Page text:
Carefully review the list of plants below:
Apple, pear, crabapple, serviceberries, flowering quinces, cotoneasters, hawthorns, pyracanthas, blackberries, raspberries and mountain ash.
All these plants are members in the rose family and each share the disease called fire blight. In springs like this year that are wet and warm, this bacterial disease is highly conducive to spread rapidly.
What should you be looking for as symptoms of the disease? Here are several things to look for when examining these plants: 1) dead branches, 2) water-soaked blossoms, 3) light-brown to blackened leaves, 4) discolored bark, black “shepherd’s” crook twigs and 5) dried fruits.
Once the disease begins and goes unnoticed, the bacteria overwinters on the branches as cankers, and in spring, those cankers ooze a sweet, gummy exudate called bacterial ooze. The next issue will be insects that are attracted to the ooze and then get it on their bodies and carry the disease farther. Among these insects are ants, bees, beetles, flies and aphids.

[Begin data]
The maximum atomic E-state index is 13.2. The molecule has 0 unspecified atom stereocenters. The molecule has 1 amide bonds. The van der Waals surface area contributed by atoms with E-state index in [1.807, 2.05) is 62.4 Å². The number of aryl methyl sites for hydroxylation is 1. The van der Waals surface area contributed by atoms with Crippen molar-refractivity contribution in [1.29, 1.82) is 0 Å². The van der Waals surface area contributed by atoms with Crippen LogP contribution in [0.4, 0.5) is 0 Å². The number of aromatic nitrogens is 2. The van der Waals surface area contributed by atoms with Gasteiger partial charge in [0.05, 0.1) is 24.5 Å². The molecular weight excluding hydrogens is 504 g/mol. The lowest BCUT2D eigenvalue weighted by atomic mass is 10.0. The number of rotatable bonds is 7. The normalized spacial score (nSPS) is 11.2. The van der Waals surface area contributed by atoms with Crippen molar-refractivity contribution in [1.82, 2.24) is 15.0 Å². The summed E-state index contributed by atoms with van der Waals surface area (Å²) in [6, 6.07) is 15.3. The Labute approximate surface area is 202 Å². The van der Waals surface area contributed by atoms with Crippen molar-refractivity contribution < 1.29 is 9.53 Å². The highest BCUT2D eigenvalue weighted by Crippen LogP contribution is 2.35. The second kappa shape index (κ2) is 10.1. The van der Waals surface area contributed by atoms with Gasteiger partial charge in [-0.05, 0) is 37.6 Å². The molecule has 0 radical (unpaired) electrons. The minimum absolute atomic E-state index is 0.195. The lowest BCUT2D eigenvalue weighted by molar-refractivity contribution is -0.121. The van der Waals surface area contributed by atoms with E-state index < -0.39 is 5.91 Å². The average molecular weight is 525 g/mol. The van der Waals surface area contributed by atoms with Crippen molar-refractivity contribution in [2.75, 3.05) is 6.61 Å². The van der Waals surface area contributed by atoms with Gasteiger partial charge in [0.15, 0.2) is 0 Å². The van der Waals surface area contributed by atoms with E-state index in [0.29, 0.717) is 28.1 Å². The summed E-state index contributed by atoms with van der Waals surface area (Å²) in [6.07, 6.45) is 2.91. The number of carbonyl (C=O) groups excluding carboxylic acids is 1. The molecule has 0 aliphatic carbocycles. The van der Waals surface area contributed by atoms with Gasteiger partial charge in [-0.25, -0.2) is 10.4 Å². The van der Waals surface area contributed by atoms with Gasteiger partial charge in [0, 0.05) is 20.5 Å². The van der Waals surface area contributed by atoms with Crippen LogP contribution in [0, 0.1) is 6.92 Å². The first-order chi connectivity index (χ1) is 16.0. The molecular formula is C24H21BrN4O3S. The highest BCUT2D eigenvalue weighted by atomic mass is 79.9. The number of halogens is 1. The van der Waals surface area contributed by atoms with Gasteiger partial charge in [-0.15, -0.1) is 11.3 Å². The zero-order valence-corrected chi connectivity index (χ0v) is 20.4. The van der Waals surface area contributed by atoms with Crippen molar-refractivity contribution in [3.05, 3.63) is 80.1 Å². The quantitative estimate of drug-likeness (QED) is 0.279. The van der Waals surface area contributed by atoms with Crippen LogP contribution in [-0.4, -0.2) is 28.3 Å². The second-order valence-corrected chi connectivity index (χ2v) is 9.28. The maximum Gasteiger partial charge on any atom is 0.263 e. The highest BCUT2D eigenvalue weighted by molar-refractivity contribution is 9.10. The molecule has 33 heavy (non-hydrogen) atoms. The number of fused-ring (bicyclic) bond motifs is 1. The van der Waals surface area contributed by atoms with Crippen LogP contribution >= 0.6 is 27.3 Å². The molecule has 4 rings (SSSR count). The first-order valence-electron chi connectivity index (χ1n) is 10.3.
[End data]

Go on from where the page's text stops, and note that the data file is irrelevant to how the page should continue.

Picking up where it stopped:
The best practice in stopping or slowing this disease is to purchase more resistant cultivars of the plants listed above. Although no plant or cultivar of the plants listed above are immune to this disease, the key to keeping the plant in the best health possible is by selecting varieties that are best suited to our local area.
Colorado State University’s fact sheet on fire blight No. 2.907 provides a list of apple and pear tree cultivars ranked by their susceptibility to fire blight.
As an example of apple trees, Golden Delicious is highly susceptible, Haralson is moderately susceptible, and Honeygold is moderately resistant. You can access the fact sheet by going to CSU Extension’s website and clicking on fact sheets and publications. Or visit your local Extension office to pick up a copy.
In controlling this disease, I would take a proactive plan. Symptoms first appear at petal fall. I would look for water-soaked and wilting petals that will next turn brown.
Even before seeing these symptoms, if the weather is conducive to fire blight, I would limit the amount of nitrogen fertilizer and major pruning cuts. Both will reduce succulent tissue growth, which is the most susceptible to fire blight. I would also review our CSU fact sheet for other preventative controls applicable for your situation and plant.
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Holyoke Enterprise July 31, 2014